(CBS/AP) U.S. Postal inspectors are leading a federal investigation into whether former Penn State assistant football coach Jerry Sandusky shared child pornography with other individuals, CBS News has learned.
Analyzing a computer seized from Sandusky, investigators are also looking into whether he sent "seductive letters" across state lines for sexual purposes. Some of these letters were said to be sent to some of his sexual abuse victims.
CBS News has learned that at the end of 2011, allegations were forward by the U.S. Attorney for the Middle District of Pennsylvania. that Sandusky used the mails to seduce individuals to cross state lines for sexual purposes, with trips and gifts offered. Investigators are looking at 6-7 victims who might have gotten letters.
Also in March of this year, U.S. Postal inspectors were tasked to investigate The Second Mile charity, which was founded by Sandusky. That investigation is on hold, awaiting for documents to be released by the State Attorney.
A source has been told that child pornography was found in at least one of Sandusky's computers. According to the source, there is no evidence that the pornography was of his victims. There is also no mention of a ring or sharing of boys with others. CBS News investigative producer Pat Milton reports that a second source said that none of Sandusky's victims have indicated that there was shared sex with them, Sandusky and any other individual.
The investigation is being carried out of the U.S. Postal Inspectors office in Harrisburg, Pa. and the U.S. Attorney Office of the Middle District of Pennsylvania.
"I haven't heard a thing about this latest allegation," Sandusky's attorney Joe Amendola, told CBS News. "Jerry continues to maintain his innocence. We think the allegation is ridiculous."
Sandusky, Penn State's defensive coordinator during the program's best years, was arrested in November on dozens of child sex abuse charges. He was convicted in June of 45 criminal counts.
Meanwhile, Penn State's board of trustees will meet this weekend to consider whether to ratify a consent decree with the NCAA that imposed penalties for how the university handled the Sandusky child molestation scandal.
Board chairwoman Karen Peetz told fellow trustees Thursday in an email, which was obtained by The Associated Press, that said there was confusion about how Penn State accepted the sanctions and whether it was the "best course" for the university.
"We have heard from President (Rodney) Erickson and from our legal team," Peetz wrote. "We have had an opportunity to speak our minds. I appreciate everyone's candor and your sincere and heartfelt comments. However, it is now time to put this matter to rest and to move on."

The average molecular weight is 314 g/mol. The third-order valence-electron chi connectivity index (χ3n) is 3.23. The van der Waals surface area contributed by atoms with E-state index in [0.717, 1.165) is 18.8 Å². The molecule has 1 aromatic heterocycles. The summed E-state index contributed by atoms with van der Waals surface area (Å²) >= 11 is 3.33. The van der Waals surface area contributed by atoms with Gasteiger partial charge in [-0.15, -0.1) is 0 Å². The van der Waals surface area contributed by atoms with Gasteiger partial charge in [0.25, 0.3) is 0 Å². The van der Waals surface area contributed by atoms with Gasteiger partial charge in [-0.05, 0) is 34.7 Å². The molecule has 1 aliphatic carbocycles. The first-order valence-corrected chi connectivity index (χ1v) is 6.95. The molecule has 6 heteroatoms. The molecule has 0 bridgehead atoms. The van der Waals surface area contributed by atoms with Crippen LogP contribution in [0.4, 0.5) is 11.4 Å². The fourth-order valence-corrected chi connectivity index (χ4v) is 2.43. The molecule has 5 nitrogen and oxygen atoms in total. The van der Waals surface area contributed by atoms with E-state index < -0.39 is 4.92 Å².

The resolution before the board would say that it "wishes to and hereby does ratify" the consent decree.
"We are leaders of this university," Peetz told the trustees. "We need to lead."
A notice posted on Penn State's website said the 5 p.m. Sunday telephone conference would be broadcast live online.
The NCAA on July 23 barred the school from postseason play for four years, fined it $60 million and invalidated 112 of the football team's wins for the way school officials handled abuse complaints against Sandusky.
Penn State also was stripped of future scholarships, and several high-profile players have decided to transfer to other schools since the penalties were announced. The team opens play at home Sept. 1 against Ohio University.
The NCAA concluded Penn State suffered "an unprecedented failure of institutional integrity leading to a culture in which a football program was held in higher esteem" than its own values, those of the NCAA and higher education, "and most disturbingly the values of human decency."
Penn State acquiesced to the penalties, with Erickson signing the agreement. Two days later, the trustees met in secret before issuing a statement that called the sanctions difficult but the alternatives worse.
Some trustees, alumni and others have reacted angrily. The family of former football coach Joe Paterno, who died in January, and a trustee who said others supported him have sought to appeal the NCAA's decision, but the organization has said the decision is not subject to appeals.